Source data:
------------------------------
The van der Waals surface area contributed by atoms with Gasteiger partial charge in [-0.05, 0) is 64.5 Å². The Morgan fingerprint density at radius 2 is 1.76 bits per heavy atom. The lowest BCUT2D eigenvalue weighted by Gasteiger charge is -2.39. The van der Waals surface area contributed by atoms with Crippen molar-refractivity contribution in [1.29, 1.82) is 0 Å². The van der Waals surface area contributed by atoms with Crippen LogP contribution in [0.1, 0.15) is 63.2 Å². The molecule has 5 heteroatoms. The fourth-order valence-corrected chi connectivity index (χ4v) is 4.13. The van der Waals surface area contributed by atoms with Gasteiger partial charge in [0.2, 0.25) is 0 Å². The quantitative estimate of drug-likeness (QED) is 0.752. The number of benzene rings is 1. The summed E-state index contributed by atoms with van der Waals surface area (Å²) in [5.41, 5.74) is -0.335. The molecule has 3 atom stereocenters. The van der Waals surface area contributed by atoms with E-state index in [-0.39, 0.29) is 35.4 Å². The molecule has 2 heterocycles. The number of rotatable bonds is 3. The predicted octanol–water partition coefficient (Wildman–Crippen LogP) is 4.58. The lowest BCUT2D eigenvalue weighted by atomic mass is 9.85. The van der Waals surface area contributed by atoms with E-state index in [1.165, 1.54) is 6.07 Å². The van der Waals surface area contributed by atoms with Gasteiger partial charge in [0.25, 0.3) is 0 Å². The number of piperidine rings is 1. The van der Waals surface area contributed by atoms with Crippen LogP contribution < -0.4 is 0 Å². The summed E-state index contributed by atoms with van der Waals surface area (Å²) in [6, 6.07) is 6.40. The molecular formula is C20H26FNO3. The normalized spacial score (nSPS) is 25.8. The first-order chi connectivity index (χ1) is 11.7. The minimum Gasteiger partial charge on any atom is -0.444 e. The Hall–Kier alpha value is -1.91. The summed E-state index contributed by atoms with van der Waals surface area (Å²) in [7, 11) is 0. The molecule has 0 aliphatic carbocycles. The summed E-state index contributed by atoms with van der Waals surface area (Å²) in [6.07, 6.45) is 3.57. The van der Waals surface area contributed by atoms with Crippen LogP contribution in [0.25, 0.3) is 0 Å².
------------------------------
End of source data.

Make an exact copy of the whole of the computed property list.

The van der Waals surface area contributed by atoms with Gasteiger partial charge in [-0.05, 0) is 64.5 Å². The Morgan fingerprint density at radius 2 is 1.76 bits per heavy atom. The lowest BCUT2D eigenvalue weighted by Gasteiger charge is -2.39. The van der Waals surface area contributed by atoms with Crippen molar-refractivity contribution in [1.29, 1.82) is 0 Å². The van der Waals surface area contributed by atoms with Crippen LogP contribution in [0.1, 0.15) is 63.2 Å². The molecule has 5 heteroatoms. The fourth-order valence-corrected chi connectivity index (χ4v) is 4.13. The van der Waals surface area contributed by atoms with Gasteiger partial charge in [0.2, 0.25) is 0 Å². The quantitative estimate of drug-likeness (QED) is 0.752. The number of benzene rings is 1. The summed E-state index contributed by atoms with van der Waals surface area (Å²) in [5.41, 5.74) is -0.335. The molecule has 3 atom stereocenters. The van der Waals surface area contributed by atoms with E-state index in [-0.39, 0.29) is 35.4 Å². The molecule has 2 heterocycles. The number of rotatable bonds is 3. The predicted octanol–water partition coefficient (Wildman–Crippen LogP) is 4.58. The lowest BCUT2D eigenvalue weighted by atomic mass is 9.85. The van der Waals surface area contributed by atoms with E-state index in [1.165, 1.54) is 6.07 Å². The van der Waals surface area contributed by atoms with Gasteiger partial charge in [0.25, 0.3) is 0 Å². The number of piperidine rings is 1. The van der Waals surface area contributed by atoms with Crippen LogP contribution < -0.4 is 0 Å². The summed E-state index contributed by atoms with van der Waals surface area (Å²) in [6, 6.07) is 6.40. The molecular formula is C20H26FNO3. The normalized spacial score (nSPS) is 25.8. The first-order chi connectivity index (χ1) is 11.7. The minimum Gasteiger partial charge on any atom is -0.444 e. The Hall–Kier alpha value is -1.91. The summed E-state index contributed by atoms with van der Waals surface area (Å²) in [7, 11) is 0. The molecule has 0 aliphatic carbocycles. The summed E-state index contributed by atoms with van der Waals surface area (Å²) in [6.07, 6.45) is 3.57. The van der Waals surface area contributed by atoms with Crippen LogP contribution in [0.25, 0.3) is 0 Å².